Brakes and Stopping

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For better stopping power the Canyon’s standard brake rotors are larger than those on the Tacoma:

Canyon

Tacoma

Front Rotors

12.2 inches

10.75 inches

Rear Rotors

12.75 inches

10” drums

The GMC Canyon has standard four-wheel disc brakes for better stopping power and improved directional control in poor weather. Only rear drums come on the Tacoma. Drums can heat up and make stops longer, especially with antilock brakes that work much harder than conventional brakes.

The Canyon stops much shorter than the Tacoma:

Canyon

Tacoma

60 to 0 MPH

123 feet

133 feet

Motor Trend

Tires and Wheels

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For better traction, the Canyon has larger standard tires than the Tacoma (255/55R20 vs. 245/75R16).

The Canyon AT4’s standard tires provide better handling because they have a lower 65 series profile (height to width ratio) that provides a stiffer sidewall than the Tacoma’s standard 75 series tires. The Canyon Short Box Denali Crew Cab’s tires have a lower 55 series profile than the Tacoma Short Bed Limited Double Cab’s 60 series tires.

For better ride, handling and brake cooling the Canyon AT4 has standard 17-inch wheels. Smaller 16-inch wheels are standard on the Tacoma. The Canyon Short Box Denali Crew Cab’s 20-inch wheels are larger than the 18-inch wheels on the Tacoma Short Bed Limited Double Cab.

The Canyon has a standard easy tire fill system. When inflating the tires, the vehicle’s integrated tire pressure sensors keep track of the pressure as the tires fill and tell the driver when the tires are inflated to the proper pressure. The Tacoma doesn’t offer vehicle monitored tire inflation.

Suspension and Handling

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For a smoother ride and more stable handling, the Canyon’s wheelbase is longer than on the Tacoma:

Canyon

Tacoma

Extended Cab Standard Bed

128.3 inches

127.4 inches

Crew Cab Short Bed

128.3 inches

127.4 inches

The Canyon Short Box Crew Cab 4x4 handles at .79 G’s, while the Tacoma Short Bed TRD Pro Double Cab 4x4 pulls only .70 G’s of cornering force in a Motor Trend skidpad test.

Chassis

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The front grille of the Canyon uses electronically controlled shutters to close off airflow and reduce drag when less engine cooling is needed. This helps improve highway fuel economy. The Tacoma doesn’t offer active grille shutters.

Passenger Space

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The Canyon Extended Cab has 1.7 inches more front headroom, 2.1 inches more front legroom, 1.8 inches more rear headroom, 4 inches more rear legroom, .5 inches more rear hip room and .8 inches more rear shoulder room than the Tacoma Access Cab.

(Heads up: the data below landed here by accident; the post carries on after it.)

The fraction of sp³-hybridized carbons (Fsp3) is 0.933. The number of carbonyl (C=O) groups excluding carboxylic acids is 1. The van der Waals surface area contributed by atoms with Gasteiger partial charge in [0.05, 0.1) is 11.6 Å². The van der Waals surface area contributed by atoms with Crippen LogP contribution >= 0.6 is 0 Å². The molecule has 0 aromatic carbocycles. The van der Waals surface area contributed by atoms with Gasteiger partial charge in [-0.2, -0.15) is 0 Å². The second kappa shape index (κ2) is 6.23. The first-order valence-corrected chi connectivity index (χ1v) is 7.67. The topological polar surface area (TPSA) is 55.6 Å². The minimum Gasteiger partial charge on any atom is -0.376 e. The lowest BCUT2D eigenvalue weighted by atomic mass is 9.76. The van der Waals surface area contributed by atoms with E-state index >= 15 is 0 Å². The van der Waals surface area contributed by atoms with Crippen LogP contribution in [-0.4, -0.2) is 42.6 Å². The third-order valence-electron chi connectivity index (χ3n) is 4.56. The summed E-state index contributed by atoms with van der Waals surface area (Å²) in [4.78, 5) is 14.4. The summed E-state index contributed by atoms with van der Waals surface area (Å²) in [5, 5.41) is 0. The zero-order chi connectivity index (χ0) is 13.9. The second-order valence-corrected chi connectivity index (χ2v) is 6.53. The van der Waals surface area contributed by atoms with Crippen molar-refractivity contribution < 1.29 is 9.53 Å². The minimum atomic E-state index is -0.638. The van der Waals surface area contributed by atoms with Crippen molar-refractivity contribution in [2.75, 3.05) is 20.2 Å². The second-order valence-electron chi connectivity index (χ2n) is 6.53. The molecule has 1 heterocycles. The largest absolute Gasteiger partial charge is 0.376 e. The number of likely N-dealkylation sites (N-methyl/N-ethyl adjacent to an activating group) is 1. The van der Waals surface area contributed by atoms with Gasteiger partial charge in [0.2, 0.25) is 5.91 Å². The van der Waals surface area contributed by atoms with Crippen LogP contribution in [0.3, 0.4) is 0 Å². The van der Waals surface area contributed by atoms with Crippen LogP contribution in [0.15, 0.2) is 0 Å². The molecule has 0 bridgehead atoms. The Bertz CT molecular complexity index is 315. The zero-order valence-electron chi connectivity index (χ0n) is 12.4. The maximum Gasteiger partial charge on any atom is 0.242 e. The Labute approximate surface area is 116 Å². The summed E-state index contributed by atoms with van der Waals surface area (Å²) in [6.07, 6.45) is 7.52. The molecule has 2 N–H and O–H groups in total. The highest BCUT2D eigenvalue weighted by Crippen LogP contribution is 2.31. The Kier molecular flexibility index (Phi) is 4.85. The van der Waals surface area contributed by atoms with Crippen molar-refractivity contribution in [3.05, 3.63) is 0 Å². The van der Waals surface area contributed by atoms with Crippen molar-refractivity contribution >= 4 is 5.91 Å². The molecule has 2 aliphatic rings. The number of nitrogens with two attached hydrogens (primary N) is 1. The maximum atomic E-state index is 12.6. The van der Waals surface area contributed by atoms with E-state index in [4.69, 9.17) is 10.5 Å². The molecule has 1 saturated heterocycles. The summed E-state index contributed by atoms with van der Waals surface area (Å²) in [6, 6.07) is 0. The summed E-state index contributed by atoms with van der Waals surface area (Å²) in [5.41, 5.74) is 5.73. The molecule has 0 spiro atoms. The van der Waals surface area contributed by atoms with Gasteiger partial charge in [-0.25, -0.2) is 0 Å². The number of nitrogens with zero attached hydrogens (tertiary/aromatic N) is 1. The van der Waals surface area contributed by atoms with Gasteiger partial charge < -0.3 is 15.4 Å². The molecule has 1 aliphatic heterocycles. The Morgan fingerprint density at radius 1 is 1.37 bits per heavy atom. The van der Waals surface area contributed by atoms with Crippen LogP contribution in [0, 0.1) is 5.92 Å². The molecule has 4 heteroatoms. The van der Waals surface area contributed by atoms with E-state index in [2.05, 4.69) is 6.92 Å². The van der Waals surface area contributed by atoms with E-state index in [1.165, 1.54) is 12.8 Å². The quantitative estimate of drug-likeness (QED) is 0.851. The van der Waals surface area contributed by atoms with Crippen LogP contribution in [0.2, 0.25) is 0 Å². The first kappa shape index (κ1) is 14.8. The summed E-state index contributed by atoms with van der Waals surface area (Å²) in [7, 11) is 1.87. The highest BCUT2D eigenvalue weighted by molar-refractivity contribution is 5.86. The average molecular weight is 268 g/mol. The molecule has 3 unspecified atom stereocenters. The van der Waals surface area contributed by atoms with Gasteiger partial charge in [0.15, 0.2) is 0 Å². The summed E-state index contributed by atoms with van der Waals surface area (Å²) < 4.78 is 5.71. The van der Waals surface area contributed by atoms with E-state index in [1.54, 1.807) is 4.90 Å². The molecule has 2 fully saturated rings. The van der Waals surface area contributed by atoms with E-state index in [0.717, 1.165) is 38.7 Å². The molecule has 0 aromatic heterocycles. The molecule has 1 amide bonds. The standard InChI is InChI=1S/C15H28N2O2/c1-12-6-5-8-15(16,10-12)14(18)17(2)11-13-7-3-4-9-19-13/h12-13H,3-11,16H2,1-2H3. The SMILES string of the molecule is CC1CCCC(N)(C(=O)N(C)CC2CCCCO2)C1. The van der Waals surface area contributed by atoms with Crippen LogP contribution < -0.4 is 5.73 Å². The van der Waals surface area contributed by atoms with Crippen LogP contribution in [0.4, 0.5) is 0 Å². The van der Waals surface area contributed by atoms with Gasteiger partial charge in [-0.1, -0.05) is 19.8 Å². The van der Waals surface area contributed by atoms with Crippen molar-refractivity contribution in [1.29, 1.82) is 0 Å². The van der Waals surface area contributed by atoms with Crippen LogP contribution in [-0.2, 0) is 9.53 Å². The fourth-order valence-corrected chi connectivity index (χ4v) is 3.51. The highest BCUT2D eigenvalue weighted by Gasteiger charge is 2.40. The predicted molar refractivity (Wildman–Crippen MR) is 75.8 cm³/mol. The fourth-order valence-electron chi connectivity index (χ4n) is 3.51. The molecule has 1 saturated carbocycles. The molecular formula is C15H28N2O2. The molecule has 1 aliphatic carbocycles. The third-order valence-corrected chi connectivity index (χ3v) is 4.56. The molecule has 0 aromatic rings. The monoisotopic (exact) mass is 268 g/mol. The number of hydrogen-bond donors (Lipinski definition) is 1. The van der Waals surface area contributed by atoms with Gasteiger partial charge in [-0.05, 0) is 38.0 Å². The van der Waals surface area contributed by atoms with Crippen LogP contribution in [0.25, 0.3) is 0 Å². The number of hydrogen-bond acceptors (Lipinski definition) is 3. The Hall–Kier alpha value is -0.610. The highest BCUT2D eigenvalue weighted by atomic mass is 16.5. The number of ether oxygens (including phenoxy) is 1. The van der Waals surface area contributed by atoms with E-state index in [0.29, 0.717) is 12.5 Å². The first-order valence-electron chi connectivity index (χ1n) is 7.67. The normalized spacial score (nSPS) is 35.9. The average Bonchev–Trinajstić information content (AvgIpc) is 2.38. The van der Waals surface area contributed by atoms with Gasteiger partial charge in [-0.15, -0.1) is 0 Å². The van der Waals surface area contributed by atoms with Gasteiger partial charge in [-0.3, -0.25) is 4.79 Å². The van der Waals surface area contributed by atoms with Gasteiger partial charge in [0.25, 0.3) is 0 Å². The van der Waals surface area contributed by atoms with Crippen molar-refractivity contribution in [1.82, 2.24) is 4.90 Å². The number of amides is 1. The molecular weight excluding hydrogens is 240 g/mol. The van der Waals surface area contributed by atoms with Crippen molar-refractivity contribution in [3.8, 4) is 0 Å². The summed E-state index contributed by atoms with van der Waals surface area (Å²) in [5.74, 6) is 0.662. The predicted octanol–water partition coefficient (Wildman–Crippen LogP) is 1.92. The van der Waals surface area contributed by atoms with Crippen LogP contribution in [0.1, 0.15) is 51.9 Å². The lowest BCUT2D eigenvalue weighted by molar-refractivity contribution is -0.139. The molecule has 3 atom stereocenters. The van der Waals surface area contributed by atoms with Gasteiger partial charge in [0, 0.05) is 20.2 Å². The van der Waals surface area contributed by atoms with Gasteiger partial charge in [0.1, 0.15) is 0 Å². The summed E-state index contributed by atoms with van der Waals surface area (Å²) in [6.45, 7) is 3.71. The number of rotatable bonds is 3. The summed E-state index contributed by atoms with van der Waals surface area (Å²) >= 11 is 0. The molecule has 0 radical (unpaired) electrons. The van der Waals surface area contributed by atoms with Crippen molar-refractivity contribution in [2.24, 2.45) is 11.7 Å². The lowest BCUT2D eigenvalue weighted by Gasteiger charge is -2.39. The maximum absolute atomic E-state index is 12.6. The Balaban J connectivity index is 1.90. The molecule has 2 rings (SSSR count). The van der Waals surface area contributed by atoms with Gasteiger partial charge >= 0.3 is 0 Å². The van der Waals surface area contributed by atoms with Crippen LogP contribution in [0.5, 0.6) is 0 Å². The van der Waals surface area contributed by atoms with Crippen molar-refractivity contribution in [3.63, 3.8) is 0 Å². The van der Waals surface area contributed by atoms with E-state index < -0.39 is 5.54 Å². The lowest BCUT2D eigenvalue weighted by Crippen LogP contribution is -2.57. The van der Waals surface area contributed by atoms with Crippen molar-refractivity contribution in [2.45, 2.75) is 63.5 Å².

The Canyon Crew Cab has 1.7 inches more front headroom, 2.1 inches more front legroom and 3.2 inches more rear legroom than the Tacoma Double Cab.

Cargo Capacity

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The Canyon Extended Cab has a much larger cargo box than the Tacoma Access Cab shortbed (49.9 vs. 42.6 cubic feet).

The Canyon Crew Cab shortbed has a much larger cargo box than the Tacoma Double Cab shortbed (41.3 vs. 34.8 cubic feet). The Canyon Crew Cab longbed has a much larger cargo box than the Tacoma Double Cab longbed (49.9 vs. 42.6 cubic feet).

The Canyon’s cargo box is larger than the Tacoma’s in every dimension:

Canyon Extended

Cab

Canyon Crew

Cab

Tacoma Access Cab

Tacoma Double Cab

Length (short/long)

74”

61.7”/74”

73.7”

60.5”/73.7”

Max Width

57.8”

57.8”

56.7”

56.7”

Min Width

44.4”

44.4”

41.5”

41.5”

Height

20.9”

20.9”

19.1”

19.1”

The GMC Canyon has a standard CornerStep, which allows for much easier access to the cargo area. The Toyota Tacoma doesn’t offer a rear cargo step.

Both the Canyon and Tacoma have bed indentations that accommodate 2x4’s for two-tiered loading, but the Canyon also has indentations to separate the cargo box into three different sections length-wise.

The Canyon has stake post holes, to allow the containment of tall, light loads. The Tacoma doesn’t offer stake post holes.

Payload and Towing

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Maximum trailer towing in the Toyota Tacoma is limited to 6800 pounds. The Canyon Crew Cab offers up to a 7700 lbs. towing capacity.

The Canyon 4x4 can be flat towed on all four wheels (dinghy towed), allowing recreational vehicle owners to bring it with them on the road. When they reach their destination, the Canyon can be unhitched and driven around locally. The Tacoma can’t be towed flat on the ground.